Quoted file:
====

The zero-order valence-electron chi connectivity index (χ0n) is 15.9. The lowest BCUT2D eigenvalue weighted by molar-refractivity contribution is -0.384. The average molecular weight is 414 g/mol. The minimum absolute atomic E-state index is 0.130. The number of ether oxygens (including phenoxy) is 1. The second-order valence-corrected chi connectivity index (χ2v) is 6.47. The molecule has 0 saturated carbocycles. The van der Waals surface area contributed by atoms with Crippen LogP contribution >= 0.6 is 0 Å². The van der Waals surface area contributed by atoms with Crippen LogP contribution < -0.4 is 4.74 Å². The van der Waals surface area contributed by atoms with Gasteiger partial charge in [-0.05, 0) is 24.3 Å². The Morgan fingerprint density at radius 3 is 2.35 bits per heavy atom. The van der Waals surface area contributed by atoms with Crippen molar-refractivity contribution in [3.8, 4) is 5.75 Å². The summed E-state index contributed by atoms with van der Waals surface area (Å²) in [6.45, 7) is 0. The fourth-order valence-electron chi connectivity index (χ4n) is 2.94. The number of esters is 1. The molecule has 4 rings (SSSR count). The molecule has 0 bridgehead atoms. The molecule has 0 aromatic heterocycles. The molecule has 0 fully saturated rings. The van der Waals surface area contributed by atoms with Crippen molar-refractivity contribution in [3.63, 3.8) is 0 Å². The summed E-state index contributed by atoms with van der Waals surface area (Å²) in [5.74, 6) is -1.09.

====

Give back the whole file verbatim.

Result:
The zero-order valence-electron chi connectivity index (χ0n) is 15.9. The lowest BCUT2D eigenvalue weighted by molar-refractivity contribution is -0.384. The average molecular weight is 414 g/mol. The minimum absolute atomic E-state index is 0.130. The number of ether oxygens (including phenoxy) is 1. The second-order valence-corrected chi connectivity index (χ2v) is 6.47. The molecule has 0 saturated carbocycles. The van der Waals surface area contributed by atoms with Crippen LogP contribution >= 0.6 is 0 Å². The van der Waals surface area contributed by atoms with Crippen LogP contribution < -0.4 is 4.74 Å². The van der Waals surface area contributed by atoms with Gasteiger partial charge in [-0.05, 0) is 24.3 Å². The Morgan fingerprint density at radius 3 is 2.35 bits per heavy atom. The van der Waals surface area contributed by atoms with Crippen molar-refractivity contribution in [3.8, 4) is 5.75 Å². The summed E-state index contributed by atoms with van der Waals surface area (Å²) in [6.45, 7) is 0. The fourth-order valence-electron chi connectivity index (χ4n) is 2.94. The number of esters is 1. The molecule has 4 rings (SSSR count). The molecule has 0 bridgehead atoms. The molecule has 0 aromatic heterocycles. The molecule has 0 fully saturated rings. The van der Waals surface area contributed by atoms with Crippen molar-refractivity contribution in [3.63, 3.8) is 0 Å². The summed E-state index contributed by atoms with van der Waals surface area (Å²) in [5.74, 6) is -1.09.